A few weeks ago I got two advance copies of my book Welcome to Biscuit Land from the publisher. I kept one and gave the other to Leftwing Idiot. He asked me to write in his, which I did after a lot of thought. I enjoyed thinking about our friendship and what it’s enabled us to achieve together, and it was good to have a reason to write it down for him to keep.
Without Leftwing Idiot there would be no story, or at least not a positive one. Not just because of his tireless work to make Touretteshero an amazing and unique organisation, but because he’s a remarkable friend and I’m glad I’ve had his company on what’s often a tricky journey.
I was keen for him to write in my copy of the book, but he suggested I should write something in it for myself instead. To start with I wasn’t into this idea, but he said, “What you wrote to me was lovely. I think you should write something for yourself so you can look at it on days when things feel tough.” This made sense so I thought I’d give it a go.
I’m sharing this in case writing a note of encouragement to yourself seems like a good idea to you:
So here it is – your book!
Not a book you consciously set out to write but one that’s evolved from the unexpected twists and turns of Tourettes. It tells the story of a year in your life. Look how full it is – full of friends, laughter, sad times, and determination. Whatever amazing or tricky events happen in the future, remember what the book’s saying, and draw strength from how you’ve been able to change your life.
Biscuit Land’s about friendship as much as about Tourettes, and the sort of friendships you have don’t just come about by chance. These friendships aren’t only based on the kindness of others – they’ve developed because people like you. Hold on to that.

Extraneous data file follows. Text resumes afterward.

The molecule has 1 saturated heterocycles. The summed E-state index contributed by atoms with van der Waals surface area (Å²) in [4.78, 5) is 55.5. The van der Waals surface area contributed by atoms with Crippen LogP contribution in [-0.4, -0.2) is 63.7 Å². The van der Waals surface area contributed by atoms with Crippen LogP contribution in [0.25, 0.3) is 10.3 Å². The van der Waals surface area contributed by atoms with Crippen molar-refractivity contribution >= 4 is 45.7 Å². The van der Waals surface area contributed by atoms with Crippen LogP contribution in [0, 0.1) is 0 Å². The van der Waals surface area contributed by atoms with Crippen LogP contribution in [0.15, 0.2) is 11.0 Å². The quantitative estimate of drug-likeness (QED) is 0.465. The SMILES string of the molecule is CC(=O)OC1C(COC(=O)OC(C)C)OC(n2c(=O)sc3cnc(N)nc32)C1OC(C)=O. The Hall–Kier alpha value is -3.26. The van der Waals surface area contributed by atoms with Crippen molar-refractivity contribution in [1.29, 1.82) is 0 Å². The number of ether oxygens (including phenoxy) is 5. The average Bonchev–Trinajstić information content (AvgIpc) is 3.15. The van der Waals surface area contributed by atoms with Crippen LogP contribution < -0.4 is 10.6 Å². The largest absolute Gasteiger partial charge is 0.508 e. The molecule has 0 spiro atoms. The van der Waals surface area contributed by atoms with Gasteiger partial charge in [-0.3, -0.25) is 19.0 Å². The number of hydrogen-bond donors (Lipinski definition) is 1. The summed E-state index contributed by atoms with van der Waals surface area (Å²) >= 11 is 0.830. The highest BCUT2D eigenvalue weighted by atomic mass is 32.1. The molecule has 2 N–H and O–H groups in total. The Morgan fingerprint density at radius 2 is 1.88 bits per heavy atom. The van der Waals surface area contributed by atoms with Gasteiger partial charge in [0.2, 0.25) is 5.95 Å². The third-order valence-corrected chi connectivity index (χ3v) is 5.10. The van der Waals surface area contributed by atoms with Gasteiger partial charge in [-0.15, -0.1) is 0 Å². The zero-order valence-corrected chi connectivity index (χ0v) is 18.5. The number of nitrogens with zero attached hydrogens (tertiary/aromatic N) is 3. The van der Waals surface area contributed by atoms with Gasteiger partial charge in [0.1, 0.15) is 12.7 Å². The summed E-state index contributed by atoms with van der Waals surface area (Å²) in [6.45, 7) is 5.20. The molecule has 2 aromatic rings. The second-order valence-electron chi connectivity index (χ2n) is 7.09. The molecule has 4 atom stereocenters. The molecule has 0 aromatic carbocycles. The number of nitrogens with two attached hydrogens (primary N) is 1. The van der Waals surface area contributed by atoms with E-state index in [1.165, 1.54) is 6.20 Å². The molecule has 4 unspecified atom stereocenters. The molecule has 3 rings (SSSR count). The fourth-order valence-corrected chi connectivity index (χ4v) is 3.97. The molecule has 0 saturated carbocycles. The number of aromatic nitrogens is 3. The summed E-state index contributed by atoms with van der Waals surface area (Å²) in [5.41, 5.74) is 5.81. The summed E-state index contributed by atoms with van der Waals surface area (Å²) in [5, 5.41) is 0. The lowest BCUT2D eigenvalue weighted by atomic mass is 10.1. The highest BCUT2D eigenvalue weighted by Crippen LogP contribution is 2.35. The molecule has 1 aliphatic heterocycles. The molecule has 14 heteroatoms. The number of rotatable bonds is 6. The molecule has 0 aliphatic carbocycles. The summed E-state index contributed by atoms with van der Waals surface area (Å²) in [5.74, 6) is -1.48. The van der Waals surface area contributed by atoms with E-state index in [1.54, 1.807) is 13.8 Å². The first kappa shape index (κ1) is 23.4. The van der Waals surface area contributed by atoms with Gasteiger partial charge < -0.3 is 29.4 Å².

However much or little support you need to do things, thinking creatively and practically always helps. Things will definitely be impossible if you say they are. This book didn’t just happen. It was built on hard work, negotiation, and a bit of bickering. Don’t let fear of what’s ahead or the attraction of an easy route determine the choices you make.
Strength, resilience, creativity and humour are the cornerstones of this book and they’re only there because they’re part of you. Don’t feel embarrassed about being proud of what you’ve achieved and don’t stop looking for ways to help make a difference to other people.
If you’re reading these words and they sound empty, remember the conversation that a mum whose son has Tourettes told you about. When he’d been unsure and worried about going on a school trip he’d asked her what she thought Touretteshero would do? Don’t be afraid to ask the same question, but never forget that Touretteshero is you.
However long you remain in Biscuit Land, remember the lessons you’ve learnt during your stay: be open, ask for help, ignoring problems never works, laugh loads and if something’s not working, change it.